Her announcement came on the eve of the St. Patrick's Day weekend, typically a high-risk time for drug- and alcohol-impaired driving and related crime.
“We're here today to introduce a technology to be used by our San Diego Police Department to help detect drivers who make the 'wrong' decision to drive while under the influence of not only alcohol, but also of drugs,” said Zimmerman who added, “Public safety is a shared responsibility, and DUI's are a 100 percent preventable crime.”
For those opting to drive under the influence of drugs, Zimmerman noted the Dragers “are another tool we will use to find you, arrest you, and prevent you from endangering our community.”
At the press conference, Zimmerman introduced the Drager 5000. The oral-fluid screening device tests saliva for the presence of seven different drugs including THC, the active ingredient in marijuana. Recreational use of marijuana was passed by voters in a 2016 statewide ballot initiative.
The police chief said the two Drager mobile drug testers, which cost about $6,000 apiece, will be used mostly at DUI checkpoints initially. But she pointed out their transportability will make them valuable in the field as well.
Zimmerman said officers are being trained to become expert in identifying the symptoms of drug-influenced drivers. Those suspected of DUID will then be asked to submit to the Drager test, which is similar to tests administered to suspected drunk drivers.
Noting SDPD will be the first police department in San Diego to utilize the oral drug-testing devices, Zimmerman pointed out the Dragers only test for measurable amounts of illicit substances present in a driver's system. Those testing positive will be asked later to take a chemical test revealing the exact level of drugs in their system.
Asked whether there were set standards, like alcohol, to measure whether a drugged person is intoxicated or not, officials replied there isn't at present.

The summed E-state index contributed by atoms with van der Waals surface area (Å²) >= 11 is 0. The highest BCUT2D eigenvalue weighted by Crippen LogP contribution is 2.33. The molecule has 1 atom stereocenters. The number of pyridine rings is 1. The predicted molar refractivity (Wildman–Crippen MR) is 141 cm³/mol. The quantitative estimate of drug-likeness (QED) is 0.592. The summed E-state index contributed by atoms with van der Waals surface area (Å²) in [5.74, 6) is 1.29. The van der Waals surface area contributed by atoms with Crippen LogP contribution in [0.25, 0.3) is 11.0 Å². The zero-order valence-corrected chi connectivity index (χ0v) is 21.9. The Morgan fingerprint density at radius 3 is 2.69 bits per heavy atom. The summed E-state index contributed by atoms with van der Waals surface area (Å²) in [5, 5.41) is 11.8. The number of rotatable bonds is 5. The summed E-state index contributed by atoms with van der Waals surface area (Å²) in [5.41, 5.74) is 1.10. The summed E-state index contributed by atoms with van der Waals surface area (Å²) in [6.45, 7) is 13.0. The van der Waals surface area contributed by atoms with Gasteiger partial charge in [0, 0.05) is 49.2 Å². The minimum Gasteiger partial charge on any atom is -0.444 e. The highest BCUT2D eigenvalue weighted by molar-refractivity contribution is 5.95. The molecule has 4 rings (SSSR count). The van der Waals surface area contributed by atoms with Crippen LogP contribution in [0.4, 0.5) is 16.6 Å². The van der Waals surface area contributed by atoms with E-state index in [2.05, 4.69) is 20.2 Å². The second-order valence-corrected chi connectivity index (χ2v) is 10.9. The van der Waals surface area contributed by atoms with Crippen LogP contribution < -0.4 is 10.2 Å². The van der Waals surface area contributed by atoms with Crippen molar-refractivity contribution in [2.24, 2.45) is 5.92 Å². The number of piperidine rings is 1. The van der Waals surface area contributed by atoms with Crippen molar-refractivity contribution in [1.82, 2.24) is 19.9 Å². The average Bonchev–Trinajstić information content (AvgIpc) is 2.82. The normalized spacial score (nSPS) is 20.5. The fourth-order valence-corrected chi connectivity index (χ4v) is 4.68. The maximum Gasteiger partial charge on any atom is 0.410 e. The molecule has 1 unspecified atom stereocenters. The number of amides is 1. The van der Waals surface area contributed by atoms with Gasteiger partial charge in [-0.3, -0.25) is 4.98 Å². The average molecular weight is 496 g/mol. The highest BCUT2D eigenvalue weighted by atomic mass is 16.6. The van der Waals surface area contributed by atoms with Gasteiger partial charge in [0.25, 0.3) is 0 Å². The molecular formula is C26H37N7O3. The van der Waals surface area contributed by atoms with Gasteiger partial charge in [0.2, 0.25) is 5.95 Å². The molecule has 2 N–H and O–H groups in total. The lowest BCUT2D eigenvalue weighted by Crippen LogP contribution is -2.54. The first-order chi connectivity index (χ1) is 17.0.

“Impairment is impairment whether you're driving under the influence of alcohol or a controlled substance,” responded deputy city attorney Taylor Garrot. “If your system can't handle that (drug) level, and you're not able to operate a vehicle with the same care as a sober person – then you shouldn't be driving.”
Zimmerman added SDPD's response in acquiring the new drug-testing devices was prompted, in part, by the experience of Colorado law enforcement that has witnessed an increase in drug-impaired driving following recreational marijuana's passage in that state.
During her 34-year law enforcement career, Zimmerman said she's personally witnessed “the devastation driving under the influence leaves on individuals, families and on our community.
“It's all about safety,” the police chief concluded.
The Drager testing devices were funded through a private endowment managed by the San Diego Police Officers Foundation.
SDPD also announced its intention to continue working with the San Diego City Attorney’s Office and their DUID Vertical Prosecution Unit. Last year, that unit prosecuted 282 drug and drug/alcohol-impaired cases (up from 150 cases the previous year), the majority of them purely drug DUI cases, with a 98 percent conviction rate. The office as a whole prosecuted more than 2,700 DUI cases during this period.
Drivers caught driving impaired can expect the impact of a DUI arrest to include jail time, fines, fees, DUI classes and other expenses that can exceed $10,000.
To report suspected drunken drivers call 911.
The San Diego Police Department reminds everyone to call 9-1-1 to report drunk drivers.